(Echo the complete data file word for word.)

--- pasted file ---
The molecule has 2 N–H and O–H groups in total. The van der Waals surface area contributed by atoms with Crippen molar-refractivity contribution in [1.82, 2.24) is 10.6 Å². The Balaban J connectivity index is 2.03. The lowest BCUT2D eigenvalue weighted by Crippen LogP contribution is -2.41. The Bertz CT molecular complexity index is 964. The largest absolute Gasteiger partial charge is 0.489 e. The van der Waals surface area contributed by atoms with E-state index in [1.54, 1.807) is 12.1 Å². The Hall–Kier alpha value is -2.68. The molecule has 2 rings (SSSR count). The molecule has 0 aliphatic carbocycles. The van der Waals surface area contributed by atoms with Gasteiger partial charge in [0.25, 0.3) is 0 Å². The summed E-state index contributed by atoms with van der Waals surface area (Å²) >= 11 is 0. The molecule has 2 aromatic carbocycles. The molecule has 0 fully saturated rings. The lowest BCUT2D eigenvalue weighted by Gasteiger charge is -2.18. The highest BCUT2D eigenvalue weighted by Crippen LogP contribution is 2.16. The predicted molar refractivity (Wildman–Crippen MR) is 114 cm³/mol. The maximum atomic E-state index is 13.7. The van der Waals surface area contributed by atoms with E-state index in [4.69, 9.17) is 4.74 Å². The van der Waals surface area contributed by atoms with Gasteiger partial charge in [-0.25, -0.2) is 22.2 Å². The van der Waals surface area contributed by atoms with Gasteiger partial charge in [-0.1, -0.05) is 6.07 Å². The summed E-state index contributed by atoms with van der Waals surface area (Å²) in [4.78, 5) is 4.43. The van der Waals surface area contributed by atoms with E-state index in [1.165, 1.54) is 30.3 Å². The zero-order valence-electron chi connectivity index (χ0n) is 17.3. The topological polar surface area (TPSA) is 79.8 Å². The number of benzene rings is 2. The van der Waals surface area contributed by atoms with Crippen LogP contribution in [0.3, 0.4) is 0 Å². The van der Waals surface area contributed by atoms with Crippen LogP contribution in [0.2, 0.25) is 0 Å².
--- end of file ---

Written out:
The molecule has 2 N–H and O–H groups in total. The van der Waals surface area contributed by atoms with Crippen molar-refractivity contribution in [1.82, 2.24) is 10.6 Å². The Balaban J connectivity index is 2.03. The lowest BCUT2D eigenvalue weighted by Crippen LogP contribution is -2.41. The Bertz CT molecular complexity index is 964. The largest absolute Gasteiger partial charge is 0.489 e. The van der Waals surface area contributed by atoms with E-state index in [1.54, 1.807) is 12.1 Å². The Hall–Kier alpha value is -2.68. The molecule has 2 rings (SSSR count). The molecule has 0 aliphatic carbocycles. The van der Waals surface area contributed by atoms with Gasteiger partial charge in [0.25, 0.3) is 0 Å². The summed E-state index contributed by atoms with van der Waals surface area (Å²) >= 11 is 0. The molecule has 2 aromatic carbocycles. The molecule has 0 fully saturated rings. The lowest BCUT2D eigenvalue weighted by Gasteiger charge is -2.18. The highest BCUT2D eigenvalue weighted by Crippen LogP contribution is 2.16. The predicted molar refractivity (Wildman–Crippen MR) is 114 cm³/mol. The maximum atomic E-state index is 13.7. The van der Waals surface area contributed by atoms with E-state index in [4.69, 9.17) is 4.74 Å². The van der Waals surface area contributed by atoms with Gasteiger partial charge in [-0.25, -0.2) is 22.2 Å². The van der Waals surface area contributed by atoms with Gasteiger partial charge in [-0.1, -0.05) is 6.07 Å². The summed E-state index contributed by atoms with van der Waals surface area (Å²) in [4.78, 5) is 4.43. The van der Waals surface area contributed by atoms with E-state index in [1.165, 1.54) is 30.3 Å². The zero-order valence-electron chi connectivity index (χ0n) is 17.3. The topological polar surface area (TPSA) is 79.8 Å². The number of benzene rings is 2. The van der Waals surface area contributed by atoms with Crippen LogP contribution in [0.3, 0.4) is 0 Å². The van der Waals surface area contributed by atoms with Crippen LogP contribution in [0.2, 0.25) is 0 Å².